Phil Smith's verdict: Phil Parkinson's side aren't even play-off contenders right now and Sunderland have to realise the gravity of the situation
Midway through the second half, Sunderland fans in the Roker End decided to lift their spirits, to remember happier times and without a doubt, make a point about what was on offer in front of them.
Kevin Phillips, Niall Quinn, Julio Arca and Gary Rowell all serenaded as Phil Parkinson’s side laboured against Bolton Wanderers.
It was proving to be another deeply dispiriting afternoon.
Early in Parkinson’s tenure, when results had been woeful, the mitigation generally offered was that time on the training pitch was required.
A chance to get ideas across and work on the things that needed to change if, as was the idea and the vision sold to supporters when Jack Ross was dismissed, Sunderland were to unlock the fine margins that would turn play-off contenders into a top-two side.
There has been plenty of that time of late, the Black Cats so far playing just three games in December.
The improvements are minimal and there remains no obvious pattern of play, no incision in open play and precious little tempo.
If the Black Cats had been unfortunate to see a goal disallowed in the first half, then they had also been immensely fortunate to see Bolton pass up some big openings to take the lead themselves.
At the beginning of the second half Sunderland were listless, a turgid game that looked and felt like one of the countless clashes we have seen here between sides looking nervously over their shoulders in recent years.
Sunderland produced little and amidst the malaise, there was plenty of time to reminisce.
It felt like an act of defiance too.
Stewart Donald told supporters in his programme notes that the atmosphere behind the scenes is the best he has witnessed since arriving on Wearside.
It seems scarcely credible when the manager only a couple of weeks ago excluded his most creative player, conceding that the atmosphere within the squad was not what he should be.
Donald can surely see, too, the lack of confidence and identity in the side he is watching at the Stadium of Light.
Supporters can certainly see it and so these thoughts of better days felt poignant and defiant. A reminder that Sunderland can be better than this, they should be better than this, and that this can never be considered acceptable.
By full time, they had dropped to 15th.
A congested table it may be, but Sunderland are there on merit. At the moment, they cannot even be considered play-off contenders.
Winless since November 2nd, without an away goal in the league since September, scoring more than once in a game on only one occasion since Parkinson took charge.
They are reliant on set pieces to create attacking opportunities and in defence, they are giving up key chances with relative regularity.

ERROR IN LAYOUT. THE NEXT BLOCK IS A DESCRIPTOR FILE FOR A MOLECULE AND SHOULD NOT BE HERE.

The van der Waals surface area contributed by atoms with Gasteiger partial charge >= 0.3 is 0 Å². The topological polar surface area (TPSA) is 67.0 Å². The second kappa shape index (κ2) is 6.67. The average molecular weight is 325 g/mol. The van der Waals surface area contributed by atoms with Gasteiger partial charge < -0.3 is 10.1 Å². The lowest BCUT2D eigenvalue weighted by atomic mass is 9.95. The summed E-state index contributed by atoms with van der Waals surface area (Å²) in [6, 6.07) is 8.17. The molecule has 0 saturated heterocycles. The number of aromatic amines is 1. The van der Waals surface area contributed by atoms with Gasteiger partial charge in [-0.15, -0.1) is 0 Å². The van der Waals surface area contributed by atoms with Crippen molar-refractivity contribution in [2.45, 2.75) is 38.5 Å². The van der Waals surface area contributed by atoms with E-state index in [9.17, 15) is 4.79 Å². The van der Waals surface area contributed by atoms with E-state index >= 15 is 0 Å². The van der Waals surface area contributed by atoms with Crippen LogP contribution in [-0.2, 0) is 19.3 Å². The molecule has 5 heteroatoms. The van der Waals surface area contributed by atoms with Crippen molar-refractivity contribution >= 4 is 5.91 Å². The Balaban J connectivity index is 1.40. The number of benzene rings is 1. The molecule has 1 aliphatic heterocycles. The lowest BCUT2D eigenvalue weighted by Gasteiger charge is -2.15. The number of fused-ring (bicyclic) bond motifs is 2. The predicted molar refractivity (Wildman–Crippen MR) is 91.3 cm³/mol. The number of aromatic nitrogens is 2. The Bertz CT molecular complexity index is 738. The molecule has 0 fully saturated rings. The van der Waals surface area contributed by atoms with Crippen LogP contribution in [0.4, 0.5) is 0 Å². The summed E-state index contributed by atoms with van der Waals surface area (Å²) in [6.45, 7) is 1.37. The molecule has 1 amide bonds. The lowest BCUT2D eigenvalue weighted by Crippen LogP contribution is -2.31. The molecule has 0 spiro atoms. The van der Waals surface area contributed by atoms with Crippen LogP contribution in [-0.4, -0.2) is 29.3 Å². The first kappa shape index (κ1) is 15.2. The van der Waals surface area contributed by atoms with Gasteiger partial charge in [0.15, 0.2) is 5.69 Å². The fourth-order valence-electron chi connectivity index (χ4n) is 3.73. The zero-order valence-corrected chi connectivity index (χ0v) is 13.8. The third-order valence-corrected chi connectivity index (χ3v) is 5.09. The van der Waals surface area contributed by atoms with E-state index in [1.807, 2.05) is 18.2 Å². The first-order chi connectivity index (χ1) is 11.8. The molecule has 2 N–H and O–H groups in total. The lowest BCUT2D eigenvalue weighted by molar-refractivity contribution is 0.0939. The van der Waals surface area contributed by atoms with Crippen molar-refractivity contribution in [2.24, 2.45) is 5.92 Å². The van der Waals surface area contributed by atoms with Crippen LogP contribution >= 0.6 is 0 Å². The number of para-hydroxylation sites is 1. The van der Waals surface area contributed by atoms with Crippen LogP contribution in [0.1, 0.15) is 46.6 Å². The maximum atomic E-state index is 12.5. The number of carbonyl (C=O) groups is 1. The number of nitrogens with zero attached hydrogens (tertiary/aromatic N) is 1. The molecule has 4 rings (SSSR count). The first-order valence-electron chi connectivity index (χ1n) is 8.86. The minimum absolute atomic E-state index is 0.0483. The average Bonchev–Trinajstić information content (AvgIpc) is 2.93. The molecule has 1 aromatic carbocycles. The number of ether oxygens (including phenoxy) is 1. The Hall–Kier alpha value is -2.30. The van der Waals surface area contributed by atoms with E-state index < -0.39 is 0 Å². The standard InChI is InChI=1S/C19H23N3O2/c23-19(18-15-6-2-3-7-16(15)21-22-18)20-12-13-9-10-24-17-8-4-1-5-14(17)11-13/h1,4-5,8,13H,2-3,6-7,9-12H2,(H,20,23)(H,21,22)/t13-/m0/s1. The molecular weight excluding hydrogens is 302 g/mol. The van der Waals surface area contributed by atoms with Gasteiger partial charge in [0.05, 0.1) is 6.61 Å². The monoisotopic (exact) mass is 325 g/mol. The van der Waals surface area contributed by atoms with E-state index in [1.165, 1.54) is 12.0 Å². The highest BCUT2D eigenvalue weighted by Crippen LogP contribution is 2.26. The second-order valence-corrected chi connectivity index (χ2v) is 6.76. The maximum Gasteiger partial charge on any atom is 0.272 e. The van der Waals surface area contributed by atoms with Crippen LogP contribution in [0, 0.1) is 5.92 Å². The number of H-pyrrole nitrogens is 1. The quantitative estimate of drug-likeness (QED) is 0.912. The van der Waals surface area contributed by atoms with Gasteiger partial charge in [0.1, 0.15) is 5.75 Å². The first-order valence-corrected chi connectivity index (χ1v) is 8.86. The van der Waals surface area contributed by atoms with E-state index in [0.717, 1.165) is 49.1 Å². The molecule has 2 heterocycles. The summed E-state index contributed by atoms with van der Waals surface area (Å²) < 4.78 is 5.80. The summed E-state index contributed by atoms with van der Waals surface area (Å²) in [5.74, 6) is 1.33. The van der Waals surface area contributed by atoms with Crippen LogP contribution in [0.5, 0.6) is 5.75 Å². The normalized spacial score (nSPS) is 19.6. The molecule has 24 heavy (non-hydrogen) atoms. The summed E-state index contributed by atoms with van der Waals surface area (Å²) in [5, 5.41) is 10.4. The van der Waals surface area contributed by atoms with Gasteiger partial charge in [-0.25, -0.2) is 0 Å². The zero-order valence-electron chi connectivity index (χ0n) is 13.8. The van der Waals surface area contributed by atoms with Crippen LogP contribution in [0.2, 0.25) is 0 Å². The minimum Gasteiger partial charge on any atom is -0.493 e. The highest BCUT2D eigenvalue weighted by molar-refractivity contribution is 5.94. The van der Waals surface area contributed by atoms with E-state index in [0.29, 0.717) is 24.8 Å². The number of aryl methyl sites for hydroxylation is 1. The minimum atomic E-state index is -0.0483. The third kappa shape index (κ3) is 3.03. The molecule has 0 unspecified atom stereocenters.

They are currently not even close to being one of the six best teams in the league and that is worth dwelling on a little longer.
Donald sacked Ross in early October, a decision backed by many with Sunderland sixth in the table.
He said that he believed Sunderland to have the best squad in the division, and that making a change was the best way to secure promotion.
Since then they have not beaten a side above the bottom four.
Now, the January transfer window is presented as the vital moment that can turn things around.
Time on the training pitch had made minimal difference. The return of injured players had made minimal difference.
The mood by the final whistle was very different.
There were some good saves from Remi Matthews in the very closing stages but it was far too little, far too late.
Parkinson had drawn fury when Tom Flanagan pulled up injured, Bolton at that stage clearly happy to sit in for a point.
The Black Cats boss opted to replace him with another defender, with Will Grigg, a striker who Parkinson had vowed to get the best of on arrival, was left unused on the bench.
Since Ross departed Sunderland have worsened in every department.
Now departed Charlie Methven said that decision was based on ‘underlying perfomance data’, which by and large had Sunderland as one of the better sides in the division, albeit not one of the elite.
That is now emphatically not the case and the lack of action and concern is worrying.
In the short term, their automatic promotion hopes are all but gone and in the long term, there is a growing fear that many will simply stay away and when this is what is on offer, who could blame them?
The contrast between this and the Boxing Day fixture last year, a poor game but one which was almost a sell-out as fans put their faith in the club’s new start, was stark.
From the moment Sunderland fell to last-gasp defeat at Wembley, the management of the club has been a litany of mistakes.
A hundred point target was set but takeover talks that yielded no result prevented the work being done in the transfer market that was needed to make that even remotely possible.
The shortcomings in the club’s structures, particularly in recruitment, have been badly exposed and the managerial change thus far has been nothing short of a disaster.
Donald’s programme comments, and the apparent belief that January will make the difference, has raised fears among supporters that the gravity of the situation has not been grasped.
From top to bottom, it has been nowhere near good enough for months and it has left legions of fans at their lowest ebb.
In their current guise, Sunderland feel as if they are going nowhere.
The gravity of that has to dawn on those in a position to do something about it before it is too late.